After using this blog a little, I have learned that there is an etiquette to 'borrowing' pictures. I should apologise for not doing this properly in the past. Now, though, I'm going to pinch a few pictures to show a few more bent top tube bikes. I just love 'em.

A recent thread on mtbr discussed dropped top tubes and a
further opinion piece was provided by g-ted. My thoughts are simple: with proper design and the luxury of custom, quality manufacture, if I have my druthers, I'll go for super sloping top tubes every day of the week. They increase standover, and allow added compliance from the seat pin. Also, it looks sweet.

First a baby blue bombshell from Quiring Cycles. This one is from J-Rad.

Scott Quiring is a bomber fast racer, who at one time raced for Slingshot bikes. His site is cool, and his bikes well worth a look.

The next belongs to a lady by the name of Shontell, a Willits Brand with dual curved top and down tubes for clearance of forks and standover. Typically beautiful Willits craftsmanship. If you ride or are interested in 29"ers, Wes Williams of Willits Brand is someone you should know about.


Have you seen the video news available on Velonews? Some are very interesting. I would recommend the bicycle fitting videos for Cesar Grajales with Todd Carver and Andy Pruitt at the Boulder Center for Sports Medicine. Good stuff. Pruitt is just as obnoxious as he comes across in the Specialized literature, however the fit process they go through is informative, although you may not agree with it.

Anyone who pays any attention to how films are made will recognise the computer mapping of the body in order to measure things objectively (rather than by hairy eyeball) and assess the biomechanical position of the rider. But it is still fascinating. One can't help but wonder about one's own position-afterall don't we all secretly believe we are thwarted world class riders? You may very well just have to fit that new, in-line post afterall...

The other video that is of great interest is the interview with Allen Lim (for his extensive bio see the link). His relationship with Floyd Landis is well known: he describes himself as Floyd Landis' number puncher. His main area of interest seems to be power output, and its measurement and use for training. Some of the numbers discussed are a little easy to gloss over (during the stage to Morzine, Floyd put out 281 watts for 5 hours...do a little poking around and find out what an average athlete's power output is and you may just be as surprised as I was.) but he is clearly animated, intelligent and his thoughts may well be useful to those looking to train more seriously.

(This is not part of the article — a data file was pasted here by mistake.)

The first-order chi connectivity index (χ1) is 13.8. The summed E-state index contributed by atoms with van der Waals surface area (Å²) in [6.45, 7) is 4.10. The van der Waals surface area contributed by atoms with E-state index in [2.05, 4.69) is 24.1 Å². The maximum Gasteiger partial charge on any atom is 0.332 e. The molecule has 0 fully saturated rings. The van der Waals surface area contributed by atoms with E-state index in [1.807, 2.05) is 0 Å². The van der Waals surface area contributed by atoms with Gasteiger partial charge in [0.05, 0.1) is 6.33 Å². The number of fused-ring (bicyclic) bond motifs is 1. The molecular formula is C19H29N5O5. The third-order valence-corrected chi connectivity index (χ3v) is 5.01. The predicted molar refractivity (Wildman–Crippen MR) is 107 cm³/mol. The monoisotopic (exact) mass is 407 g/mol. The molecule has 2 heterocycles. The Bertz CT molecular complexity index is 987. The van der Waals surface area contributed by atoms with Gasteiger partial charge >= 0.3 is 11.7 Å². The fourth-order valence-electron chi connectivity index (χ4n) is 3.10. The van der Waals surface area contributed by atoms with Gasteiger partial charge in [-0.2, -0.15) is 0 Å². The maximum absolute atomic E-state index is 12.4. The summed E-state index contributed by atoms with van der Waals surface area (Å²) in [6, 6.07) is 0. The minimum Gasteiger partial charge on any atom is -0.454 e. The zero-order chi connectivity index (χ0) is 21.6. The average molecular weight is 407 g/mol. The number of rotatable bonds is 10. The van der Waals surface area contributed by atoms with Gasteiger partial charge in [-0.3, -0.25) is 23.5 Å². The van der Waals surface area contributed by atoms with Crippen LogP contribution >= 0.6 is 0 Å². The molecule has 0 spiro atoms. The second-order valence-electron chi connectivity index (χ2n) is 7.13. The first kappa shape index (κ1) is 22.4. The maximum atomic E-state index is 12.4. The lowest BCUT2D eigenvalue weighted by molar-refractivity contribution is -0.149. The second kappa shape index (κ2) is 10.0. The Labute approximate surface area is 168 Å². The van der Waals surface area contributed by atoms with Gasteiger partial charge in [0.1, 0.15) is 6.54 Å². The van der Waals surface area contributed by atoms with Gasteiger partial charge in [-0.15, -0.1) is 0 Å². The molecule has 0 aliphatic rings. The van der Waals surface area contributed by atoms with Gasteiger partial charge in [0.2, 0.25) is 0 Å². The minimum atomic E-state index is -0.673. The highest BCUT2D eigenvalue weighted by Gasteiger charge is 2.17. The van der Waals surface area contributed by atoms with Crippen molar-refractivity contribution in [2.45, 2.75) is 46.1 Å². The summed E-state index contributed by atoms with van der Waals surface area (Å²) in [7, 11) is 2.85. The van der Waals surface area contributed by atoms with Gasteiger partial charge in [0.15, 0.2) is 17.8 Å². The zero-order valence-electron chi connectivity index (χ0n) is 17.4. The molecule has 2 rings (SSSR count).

See Velonews here.



Wednesday, September 06, 2006

In it to win it.

As is often said: to win it, you need to be in it. This can be applied to a lot of things but competition is paramount. For me, this means bike racing. Sometimes, I can't give my all during a race. Occasioanlly this is due to mechanical issues. During the last 5 races I have had (quick tot up) 9 punctures. Not a good average.

I was reading a blog belonging to a guy who has quite an impressive palmares. He has suffered numerous punctures over his last few races too. Dicky's minimal packing (amongst others) inspired me to drop the over-size pack and try to take a sensibly small set of tools, tubes and additional bunkum.

If you examine my recent experiences in the cold light of day, I dont think I have *particularly* suffered for carrying less kit. However, at the SSWC in Hellas, Stockholm, if I had carried the previous belt-and-braces CO2 and pump, as well as the old-me-2+ tubes, I would have been back in the game that bit sooner.

Does it make a *real* difference? Probably not: I'm unlikley to win after all. Does it bug me? Oh yes!.

I think the take home message is: consider this year another 'work in progress'. Every year (despite advancing age) I seem to do slightly better at the races. Mostly due to increased self-awareness in terms of preparation (fitness, food and fluid all playing their parts) and improved balance in the belt and braces equation.

Also I'd like to say a big G'day to Duncan, the real top fixed rider at SSWC (you there? hmmph, he's prolly off enjoying the Melbourne spring) for stopping to give me his pump before masterfully pedaling off into the distance.

pic lifted from Happy mtb forum poster.

Sunday, September 03, 2006


A little while ago now, I was talking to my friend Shaggy about this and that, mumbling and postulating. For some reason we got around to talking about Trimble mtb's. They were pretty wild back in the day. Sausage like spars of carbon fiber, with tiger stripes or polka dots.

I had a particular penchant for these frames and when I found out last year or so that Trimble might be back in the game, I asked about the possibility of a 29"er frame.

Due to some sort of disagreement between managers and investors and perhaps Brent Trimble and other project managers, Trimble is still a a name from the past.

The 29"er? well, it almost happened. Indeed, it looked like it had a lot of potential in terms of stand over, and clearance issues:

If you want to see more Trimbles, and get a little background info on these or any vintage bikes, set your main sail and take a heading for here.

Friday, September 01, 2006